Layton calls EI legislation a step in the right direction

OTTAWA - The Harper government has introduced legislation to extend employment insurance benefits for tens of thousands of long-time workers who have lost their jobs, mainly in the auto, forestry and manufacturing sectors.

OTTAWA - The Harper government has introduced legislation to extend employment insurance benefits for tens of thousands of long-time workers who have lost their jobs, mainly in the auto, forestry and manufacturing sectors.

The measure could help avert a fall election - if the NDP supports it and agrees to co-operate with the Tories until the legislation is passed.

NDP Leader Jack Layton said he and his MPs owe it to the unemployed to study the measure, which he called a step in the right direction.

He said he's ready for an election, but would prefer that Parliament keep working on measures to get the country out of recession.

The bill, to be tabled Wednesday, would temporarily extend employment insurance benefits for an extra five to 20 weeks to workers who have paid into the EI system for at least 10 years while collecting few benefits. It would cost $937-million over the three years, and would be retroactive nine months from the date the bill is passed into law.

"The proposed initiative should go a long way toward bridging long-tenured workers to give them time to find alternative employment particularly as the labour market improves," said Human Resources Minister Diane Finley.

The minister estimated that as many as 197,000 people could benefit.

"What we're doing is the right thing for Canadians."

The change successfully targets a large group of people who have been hammered by the recession, but does not rectify some of the most troubling aspects of the EI system, experts say.

"I think it's quite powerful, particularly in the current context," said Don Drummond, chief economist at Toronto-Dominion Bank, and a former senior official at the Department of Finance.

If it's passed soon, the extension of benefits should come in time to help the bulk of long-term workers who lost their jobs at the peak of the recession last winter, he said. Without the extension, their benefits would soon expire, forcing them onto welfare or into low-paying jobs.

Plus, the measure will alleviate some of the pain in the hard-hit auto, forestry and manufacturing sectors, since the workforces in those industries are traditionally steady and aging.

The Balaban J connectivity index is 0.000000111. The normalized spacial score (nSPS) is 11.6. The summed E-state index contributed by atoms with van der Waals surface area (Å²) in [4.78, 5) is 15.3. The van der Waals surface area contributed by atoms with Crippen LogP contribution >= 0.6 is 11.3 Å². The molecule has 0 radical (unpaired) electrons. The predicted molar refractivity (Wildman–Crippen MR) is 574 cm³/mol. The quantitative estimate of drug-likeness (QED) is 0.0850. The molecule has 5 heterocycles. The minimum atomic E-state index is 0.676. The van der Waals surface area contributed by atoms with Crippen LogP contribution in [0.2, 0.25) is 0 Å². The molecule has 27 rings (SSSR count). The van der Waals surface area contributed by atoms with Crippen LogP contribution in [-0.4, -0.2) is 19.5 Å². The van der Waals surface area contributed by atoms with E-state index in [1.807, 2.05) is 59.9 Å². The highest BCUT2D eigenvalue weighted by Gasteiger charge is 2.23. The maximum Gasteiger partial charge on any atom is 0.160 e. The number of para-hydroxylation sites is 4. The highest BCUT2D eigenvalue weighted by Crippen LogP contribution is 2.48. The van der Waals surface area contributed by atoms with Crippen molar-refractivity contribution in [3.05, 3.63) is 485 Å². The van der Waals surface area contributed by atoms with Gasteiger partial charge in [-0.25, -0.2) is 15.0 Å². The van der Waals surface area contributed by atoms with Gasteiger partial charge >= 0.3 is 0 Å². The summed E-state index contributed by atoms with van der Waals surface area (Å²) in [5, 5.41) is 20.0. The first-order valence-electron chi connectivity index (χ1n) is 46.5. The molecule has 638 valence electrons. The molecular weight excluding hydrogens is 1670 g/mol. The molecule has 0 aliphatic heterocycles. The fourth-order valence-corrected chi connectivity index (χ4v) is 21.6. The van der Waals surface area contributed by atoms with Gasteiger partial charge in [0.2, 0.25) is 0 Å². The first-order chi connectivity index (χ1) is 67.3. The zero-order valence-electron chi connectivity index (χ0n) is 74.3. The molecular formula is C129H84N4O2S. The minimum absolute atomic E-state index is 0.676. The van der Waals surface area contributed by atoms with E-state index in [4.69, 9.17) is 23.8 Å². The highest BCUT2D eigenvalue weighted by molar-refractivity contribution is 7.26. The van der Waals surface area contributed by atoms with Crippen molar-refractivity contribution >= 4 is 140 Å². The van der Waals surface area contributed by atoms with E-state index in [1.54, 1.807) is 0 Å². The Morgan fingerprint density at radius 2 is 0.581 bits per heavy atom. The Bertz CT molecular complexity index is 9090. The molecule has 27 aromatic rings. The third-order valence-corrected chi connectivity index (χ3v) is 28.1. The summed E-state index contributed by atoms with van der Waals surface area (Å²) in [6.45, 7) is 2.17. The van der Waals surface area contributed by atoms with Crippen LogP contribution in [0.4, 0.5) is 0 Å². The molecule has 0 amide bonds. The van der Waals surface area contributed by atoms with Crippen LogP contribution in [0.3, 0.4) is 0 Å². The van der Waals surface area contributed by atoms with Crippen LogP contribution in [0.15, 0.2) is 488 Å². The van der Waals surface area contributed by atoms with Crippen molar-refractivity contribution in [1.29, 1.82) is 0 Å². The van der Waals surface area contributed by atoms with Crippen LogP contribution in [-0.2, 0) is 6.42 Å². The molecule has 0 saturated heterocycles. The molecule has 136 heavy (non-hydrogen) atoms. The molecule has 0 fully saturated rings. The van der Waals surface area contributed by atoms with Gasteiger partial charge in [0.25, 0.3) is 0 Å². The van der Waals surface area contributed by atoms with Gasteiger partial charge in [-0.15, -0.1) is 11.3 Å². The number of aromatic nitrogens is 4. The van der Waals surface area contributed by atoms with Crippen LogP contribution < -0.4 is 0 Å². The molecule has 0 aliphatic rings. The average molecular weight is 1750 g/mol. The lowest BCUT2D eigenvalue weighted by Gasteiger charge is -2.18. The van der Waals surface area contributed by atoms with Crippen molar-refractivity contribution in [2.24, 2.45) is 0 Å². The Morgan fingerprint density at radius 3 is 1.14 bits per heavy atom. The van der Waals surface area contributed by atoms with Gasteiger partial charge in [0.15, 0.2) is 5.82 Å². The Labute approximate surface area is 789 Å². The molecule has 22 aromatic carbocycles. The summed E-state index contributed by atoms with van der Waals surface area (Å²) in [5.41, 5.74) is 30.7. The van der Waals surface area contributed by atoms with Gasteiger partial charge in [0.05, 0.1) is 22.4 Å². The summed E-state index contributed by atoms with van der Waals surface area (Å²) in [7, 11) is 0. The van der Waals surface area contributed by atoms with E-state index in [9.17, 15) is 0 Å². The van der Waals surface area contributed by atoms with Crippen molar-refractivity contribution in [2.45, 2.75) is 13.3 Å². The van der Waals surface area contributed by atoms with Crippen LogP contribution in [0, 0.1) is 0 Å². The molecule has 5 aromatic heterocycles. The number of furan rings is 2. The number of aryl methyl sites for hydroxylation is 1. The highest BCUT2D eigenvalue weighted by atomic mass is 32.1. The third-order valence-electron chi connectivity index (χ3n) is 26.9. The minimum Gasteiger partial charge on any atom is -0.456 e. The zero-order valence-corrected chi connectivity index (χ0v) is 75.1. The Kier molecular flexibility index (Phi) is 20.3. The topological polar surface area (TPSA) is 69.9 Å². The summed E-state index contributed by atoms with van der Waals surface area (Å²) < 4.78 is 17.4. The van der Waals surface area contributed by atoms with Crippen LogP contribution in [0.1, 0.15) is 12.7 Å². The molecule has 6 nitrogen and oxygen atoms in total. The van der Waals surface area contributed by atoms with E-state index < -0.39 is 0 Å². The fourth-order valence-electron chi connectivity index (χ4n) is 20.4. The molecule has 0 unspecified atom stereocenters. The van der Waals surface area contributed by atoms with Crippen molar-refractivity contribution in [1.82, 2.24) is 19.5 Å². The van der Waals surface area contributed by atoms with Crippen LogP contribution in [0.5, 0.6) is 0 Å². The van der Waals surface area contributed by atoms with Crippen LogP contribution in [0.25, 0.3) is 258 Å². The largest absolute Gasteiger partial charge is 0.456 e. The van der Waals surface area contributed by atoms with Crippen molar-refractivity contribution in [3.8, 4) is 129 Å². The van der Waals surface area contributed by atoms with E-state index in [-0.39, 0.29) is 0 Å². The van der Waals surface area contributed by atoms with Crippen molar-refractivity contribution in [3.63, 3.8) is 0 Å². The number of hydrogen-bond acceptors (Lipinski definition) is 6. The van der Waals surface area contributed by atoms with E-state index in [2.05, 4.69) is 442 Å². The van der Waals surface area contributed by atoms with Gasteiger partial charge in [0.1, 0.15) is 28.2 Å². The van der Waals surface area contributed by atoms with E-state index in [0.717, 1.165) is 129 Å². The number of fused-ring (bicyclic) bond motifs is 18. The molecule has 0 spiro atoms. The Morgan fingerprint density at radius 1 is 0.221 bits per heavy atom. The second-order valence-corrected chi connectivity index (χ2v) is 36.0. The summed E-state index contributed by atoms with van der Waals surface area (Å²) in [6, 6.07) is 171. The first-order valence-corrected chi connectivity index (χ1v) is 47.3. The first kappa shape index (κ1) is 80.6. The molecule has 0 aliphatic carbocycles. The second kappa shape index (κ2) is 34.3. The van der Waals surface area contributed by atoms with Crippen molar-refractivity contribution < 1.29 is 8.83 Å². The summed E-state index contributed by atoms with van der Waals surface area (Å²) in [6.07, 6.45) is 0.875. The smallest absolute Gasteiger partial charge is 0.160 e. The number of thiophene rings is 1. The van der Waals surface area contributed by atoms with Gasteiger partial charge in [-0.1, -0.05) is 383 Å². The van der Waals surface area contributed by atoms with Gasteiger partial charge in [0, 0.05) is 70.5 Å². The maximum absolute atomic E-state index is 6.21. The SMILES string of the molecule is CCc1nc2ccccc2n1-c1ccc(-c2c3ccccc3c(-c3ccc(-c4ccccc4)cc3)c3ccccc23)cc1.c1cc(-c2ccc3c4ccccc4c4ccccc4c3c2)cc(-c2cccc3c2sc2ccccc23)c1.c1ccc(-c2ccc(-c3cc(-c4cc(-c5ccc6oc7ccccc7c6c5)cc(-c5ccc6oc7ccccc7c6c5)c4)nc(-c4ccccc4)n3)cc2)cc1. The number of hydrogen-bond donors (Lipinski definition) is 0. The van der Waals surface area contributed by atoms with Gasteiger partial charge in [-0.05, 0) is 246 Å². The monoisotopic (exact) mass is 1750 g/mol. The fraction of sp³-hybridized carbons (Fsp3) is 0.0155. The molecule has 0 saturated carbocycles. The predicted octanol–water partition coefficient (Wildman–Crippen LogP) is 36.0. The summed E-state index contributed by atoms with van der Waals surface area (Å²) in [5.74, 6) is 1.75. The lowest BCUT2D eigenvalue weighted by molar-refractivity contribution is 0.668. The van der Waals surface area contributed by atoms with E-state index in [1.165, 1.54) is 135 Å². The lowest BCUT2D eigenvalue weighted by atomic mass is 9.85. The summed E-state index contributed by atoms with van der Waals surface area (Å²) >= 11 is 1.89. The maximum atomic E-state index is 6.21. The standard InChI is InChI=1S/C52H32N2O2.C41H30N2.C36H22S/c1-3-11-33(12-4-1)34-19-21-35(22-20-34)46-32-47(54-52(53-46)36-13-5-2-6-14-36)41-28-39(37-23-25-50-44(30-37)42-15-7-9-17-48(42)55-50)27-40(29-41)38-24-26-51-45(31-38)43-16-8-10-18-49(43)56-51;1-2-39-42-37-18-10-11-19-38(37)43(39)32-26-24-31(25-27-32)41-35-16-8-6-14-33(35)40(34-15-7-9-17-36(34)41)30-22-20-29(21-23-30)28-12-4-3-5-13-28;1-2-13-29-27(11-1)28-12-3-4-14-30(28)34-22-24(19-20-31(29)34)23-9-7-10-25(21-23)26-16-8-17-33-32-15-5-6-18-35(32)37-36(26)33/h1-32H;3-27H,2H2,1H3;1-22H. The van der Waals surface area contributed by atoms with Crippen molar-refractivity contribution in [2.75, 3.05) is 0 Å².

"It seems to be appropriately targeted," Drummond said.

But he warned that the extension of benefits will eventually result in higher premiums for workers and employers - a point driven home by the opposition Liberals and at least one business group.

The Conseil du Patronat in Quebec said it worried that Ottawa was making "piecemeal" changes and driving up the deficit with little concern about the higher premiums companies will eventually face.

And both Drummond and other experts said the measure does not begin to address the larger problems of the EI system.

Long-tenured workers often find it difficult to get new jobs, mainly because they usually have a narrow range of skills, they aren't used to job hunting and they are reluctant to move or take lower-paying work, said Craig Riddell, an employment insurance expert and professor of economics at the University of British Columbia.

Riddell was a member of a Tory-led task force that presented the government with options to help long-tenured workers a year ago. Finley dusted off the report before making her announcement, but only adopted one of four key measures, Riddell pointed out.

He said a more effective approach would be to stop treating severance as earnings and consider "wage insurance" to top up the earnings of low-wage jobs and encourage the unemployed to get back to work sooner.

Both the NDP and the Canadian Labour Congress have long urged the government to change the treatment of severance.

 
 
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